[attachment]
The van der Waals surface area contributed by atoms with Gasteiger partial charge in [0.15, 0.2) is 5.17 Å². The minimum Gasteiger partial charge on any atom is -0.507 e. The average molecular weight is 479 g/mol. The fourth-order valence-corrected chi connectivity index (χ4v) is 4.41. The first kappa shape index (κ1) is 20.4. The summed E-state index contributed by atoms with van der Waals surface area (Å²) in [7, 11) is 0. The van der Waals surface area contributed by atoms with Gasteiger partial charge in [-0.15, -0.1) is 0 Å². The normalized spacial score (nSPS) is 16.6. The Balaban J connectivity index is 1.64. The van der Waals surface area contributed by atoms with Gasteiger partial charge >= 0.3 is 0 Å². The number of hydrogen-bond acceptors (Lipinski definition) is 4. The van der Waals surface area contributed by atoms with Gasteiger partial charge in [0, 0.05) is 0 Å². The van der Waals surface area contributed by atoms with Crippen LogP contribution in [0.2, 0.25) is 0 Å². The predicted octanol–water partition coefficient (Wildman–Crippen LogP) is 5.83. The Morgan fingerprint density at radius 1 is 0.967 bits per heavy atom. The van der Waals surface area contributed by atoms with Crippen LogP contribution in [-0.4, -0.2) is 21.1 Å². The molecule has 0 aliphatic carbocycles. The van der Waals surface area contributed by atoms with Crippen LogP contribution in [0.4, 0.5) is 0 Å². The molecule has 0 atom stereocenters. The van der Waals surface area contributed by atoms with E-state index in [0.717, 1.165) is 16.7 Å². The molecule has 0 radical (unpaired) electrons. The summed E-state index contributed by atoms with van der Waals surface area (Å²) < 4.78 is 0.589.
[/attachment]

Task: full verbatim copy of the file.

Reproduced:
The van der Waals surface area contributed by atoms with Gasteiger partial charge in [0.15, 0.2) is 5.17 Å². The minimum Gasteiger partial charge on any atom is -0.507 e. The average molecular weight is 479 g/mol. The fourth-order valence-corrected chi connectivity index (χ4v) is 4.41. The first kappa shape index (κ1) is 20.4. The summed E-state index contributed by atoms with van der Waals surface area (Å²) in [7, 11) is 0. The van der Waals surface area contributed by atoms with Gasteiger partial charge in [-0.15, -0.1) is 0 Å². The normalized spacial score (nSPS) is 16.6. The Balaban J connectivity index is 1.64. The van der Waals surface area contributed by atoms with Gasteiger partial charge >= 0.3 is 0 Å². The number of hydrogen-bond acceptors (Lipinski definition) is 4. The van der Waals surface area contributed by atoms with Gasteiger partial charge in [0, 0.05) is 0 Å². The van der Waals surface area contributed by atoms with Crippen LogP contribution in [0.2, 0.25) is 0 Å². The predicted octanol–water partition coefficient (Wildman–Crippen LogP) is 5.83. The Morgan fingerprint density at radius 1 is 0.967 bits per heavy atom. The van der Waals surface area contributed by atoms with Crippen LogP contribution in [-0.4, -0.2) is 21.1 Å². The molecule has 0 aliphatic carbocycles. The van der Waals surface area contributed by atoms with Crippen LogP contribution in [0.4, 0.5) is 0 Å². The molecule has 0 atom stereocenters. The van der Waals surface area contributed by atoms with E-state index in [0.717, 1.165) is 16.7 Å². The molecule has 0 radical (unpaired) electrons. The summed E-state index contributed by atoms with van der Waals surface area (Å²) < 4.78 is 0.589.